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Photosynthesis is the biological term for how plants make the energy to grow. It means making something (synthesis) from light (photo). Plants take in carbon dioxide (CO2) from the air through small holes in their leaves. They get water from the soil through their roots. Water plus CO2 plus light equals energy. In making the energy, oxygen is produced that goes back out through the leaf holes into the air you breathe.
Benefits of Indoor Plants
Humans need oxygen to breathe. Plants need CO2. Although CO2 can be toxic to humans, it is like oxygen for plants. Humans give plants CO2 and plants give humans oxygen, which is a mutually beneficial, called a symbiotic relationship.
You probably don’t need more oxygen in your house, and house air does not have enough CO2 to be dangerous, unless there is another source of CO2 like a space heater. But, house plants have another more important function that you can benefit from. They are a low-cost air purification system. Several studies show that indoor plants enhance air quality.
Phytoremediation: How House Plants Clean the Air
The process of plants filtering the air is called phytoremediation. Studies show that when house plants take in CO2 from the air, they also remove indoor VOCs. Air pollution can occur in your house and it can cause lots of problems, like allergies, headaches, infections, and asthma attacks. VOCs can come from smoking, paints, adhesives, plastics, cleaning solutions, and a whole host of other indoor products. Indoor air pollution can be worse than outdoor pollution if you live in a tightly made, modern house, especially since most people spend most of their time indoors.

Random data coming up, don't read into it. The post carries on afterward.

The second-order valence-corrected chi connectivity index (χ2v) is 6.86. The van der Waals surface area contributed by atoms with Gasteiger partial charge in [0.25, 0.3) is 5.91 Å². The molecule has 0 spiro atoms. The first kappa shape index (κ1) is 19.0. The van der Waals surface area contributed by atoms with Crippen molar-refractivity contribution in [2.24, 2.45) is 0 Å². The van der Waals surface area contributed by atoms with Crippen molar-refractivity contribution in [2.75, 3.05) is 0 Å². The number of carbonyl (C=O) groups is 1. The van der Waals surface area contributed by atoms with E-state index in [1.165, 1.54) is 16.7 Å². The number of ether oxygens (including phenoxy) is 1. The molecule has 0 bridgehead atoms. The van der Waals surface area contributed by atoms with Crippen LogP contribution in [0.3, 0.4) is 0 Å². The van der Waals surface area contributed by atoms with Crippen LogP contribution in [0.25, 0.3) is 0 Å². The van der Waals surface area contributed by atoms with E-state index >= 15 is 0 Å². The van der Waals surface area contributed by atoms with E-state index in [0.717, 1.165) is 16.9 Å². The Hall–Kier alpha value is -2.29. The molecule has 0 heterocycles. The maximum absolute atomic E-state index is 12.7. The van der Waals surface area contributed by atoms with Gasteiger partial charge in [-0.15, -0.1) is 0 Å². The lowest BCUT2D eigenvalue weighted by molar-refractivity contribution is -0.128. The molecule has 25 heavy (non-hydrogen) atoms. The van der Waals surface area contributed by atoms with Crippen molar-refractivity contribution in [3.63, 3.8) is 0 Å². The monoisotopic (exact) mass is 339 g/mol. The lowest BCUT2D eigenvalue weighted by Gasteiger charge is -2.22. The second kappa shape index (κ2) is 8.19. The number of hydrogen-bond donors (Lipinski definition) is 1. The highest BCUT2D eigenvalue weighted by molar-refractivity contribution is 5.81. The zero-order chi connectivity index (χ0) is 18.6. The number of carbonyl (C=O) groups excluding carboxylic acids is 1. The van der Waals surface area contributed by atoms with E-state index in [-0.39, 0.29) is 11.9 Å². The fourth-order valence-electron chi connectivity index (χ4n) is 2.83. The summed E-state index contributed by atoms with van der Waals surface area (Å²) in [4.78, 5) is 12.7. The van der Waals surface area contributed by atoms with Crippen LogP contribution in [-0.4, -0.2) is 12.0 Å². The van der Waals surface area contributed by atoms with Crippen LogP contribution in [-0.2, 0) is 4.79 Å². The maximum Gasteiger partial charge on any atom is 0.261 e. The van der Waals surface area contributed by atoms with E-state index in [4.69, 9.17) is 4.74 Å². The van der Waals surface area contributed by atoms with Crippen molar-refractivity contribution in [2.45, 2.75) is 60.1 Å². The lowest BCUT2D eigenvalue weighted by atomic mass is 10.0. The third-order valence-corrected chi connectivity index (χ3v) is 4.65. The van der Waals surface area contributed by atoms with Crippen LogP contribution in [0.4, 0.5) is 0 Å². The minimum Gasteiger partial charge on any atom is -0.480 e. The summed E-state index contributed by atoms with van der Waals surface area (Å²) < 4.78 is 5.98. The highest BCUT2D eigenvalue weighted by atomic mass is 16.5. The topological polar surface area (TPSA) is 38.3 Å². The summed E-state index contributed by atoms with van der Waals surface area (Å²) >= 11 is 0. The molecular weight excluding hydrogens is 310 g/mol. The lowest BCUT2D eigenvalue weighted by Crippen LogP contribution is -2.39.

Phytoremediation can remove cancer-causing VOCs like benzene, trichlorethylenes, formaldehyde, and toluene. It can also remove particulate matter like indoor allergens. Other organic compounds that can be harmful and can be removed by plants include nitrates, sulfates, ammonia, and ozone. Plants can remove airborne microbes like fungi and bacteria. One study found that plants could reduce airborne microbes by 50 percent. Finally, since plants keep indoor humidity at 40 to 60 percent, they can reduce the transmission of airborne viral droplets like flu or COVID-19. These viruses survive in the air and travel farther in low humidity.
How Many Plants Do You Need to Improve Air Quality?
The National Aeronautics and Space Agency (NASA) has been studying indoor plants as a natural filtration system and source of oxygen for space travel and indoor space stations. According to NASA’s research, 15 or more house plants would significantly improve air quality in a living space of 1,800 square feet. The best plants for air quality have lots of leaves, have at least an 8-inch diameter, and grow quickly.
Best House Plants for Oxygen and Air Quality
All plants add oxygen and improve air quality, but some have been studied and found to be best. The highest oxygen producing plants with the highest ability to filter the air include:
- Peace Lily
- Aloe Vera
- Weeping fig
- Areca Palm
- Gerbera daisy
Snake Plant: Oxygen at Night
One of the plants that NASA found beneficial as part of its clean air study is the snake plant, also called mother-in-law’s tongue. Out of five VOCs tested, this plant removed four. Another benefit for NASA is that this plant does not need direct sunlight and it gives off oxygen at night.
Before you load up on house plants make sure they are safe if you have small children or pets. For example, you might want to avoid the snake plant. If children eat parts of this plant, it can cause mild nausea and temporary mouth numbness. Poisoning is more severe in cats and dogs. It can cause severe vomiting and diarrhea in these animals.